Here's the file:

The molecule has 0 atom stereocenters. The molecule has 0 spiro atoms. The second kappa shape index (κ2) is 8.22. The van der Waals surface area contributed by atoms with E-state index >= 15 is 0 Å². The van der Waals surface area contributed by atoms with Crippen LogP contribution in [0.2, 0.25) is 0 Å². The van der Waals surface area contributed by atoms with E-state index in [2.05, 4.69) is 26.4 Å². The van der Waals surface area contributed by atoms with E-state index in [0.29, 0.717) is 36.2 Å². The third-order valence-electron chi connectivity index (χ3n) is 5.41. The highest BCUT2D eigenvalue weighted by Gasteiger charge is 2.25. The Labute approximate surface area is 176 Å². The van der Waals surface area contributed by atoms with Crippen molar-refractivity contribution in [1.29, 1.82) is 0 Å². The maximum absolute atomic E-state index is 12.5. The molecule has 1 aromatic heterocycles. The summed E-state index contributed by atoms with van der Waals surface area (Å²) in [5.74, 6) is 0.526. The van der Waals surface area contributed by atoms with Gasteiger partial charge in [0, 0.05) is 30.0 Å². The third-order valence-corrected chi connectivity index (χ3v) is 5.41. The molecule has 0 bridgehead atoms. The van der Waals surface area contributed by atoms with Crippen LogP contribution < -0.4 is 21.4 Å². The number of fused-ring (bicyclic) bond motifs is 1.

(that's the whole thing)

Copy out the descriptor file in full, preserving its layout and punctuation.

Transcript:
The molecule has 0 atom stereocenters. The molecule has 0 spiro atoms. The second kappa shape index (κ2) is 8.22. The van der Waals surface area contributed by atoms with E-state index >= 15 is 0 Å². The van der Waals surface area contributed by atoms with Crippen LogP contribution in [0.2, 0.25) is 0 Å². The van der Waals surface area contributed by atoms with E-state index in [2.05, 4.69) is 26.4 Å². The van der Waals surface area contributed by atoms with E-state index in [0.29, 0.717) is 36.2 Å². The third-order valence-electron chi connectivity index (χ3n) is 5.41. The highest BCUT2D eigenvalue weighted by Gasteiger charge is 2.25. The Labute approximate surface area is 176 Å². The van der Waals surface area contributed by atoms with Crippen molar-refractivity contribution in [1.29, 1.82) is 0 Å². The maximum absolute atomic E-state index is 12.5. The molecule has 1 aromatic heterocycles. The summed E-state index contributed by atoms with van der Waals surface area (Å²) in [5.74, 6) is 0.526. The van der Waals surface area contributed by atoms with Gasteiger partial charge in [0, 0.05) is 30.0 Å². The third-order valence-corrected chi connectivity index (χ3v) is 5.41. The molecule has 0 bridgehead atoms. The van der Waals surface area contributed by atoms with Crippen LogP contribution < -0.4 is 21.4 Å². The number of fused-ring (bicyclic) bond motifs is 1.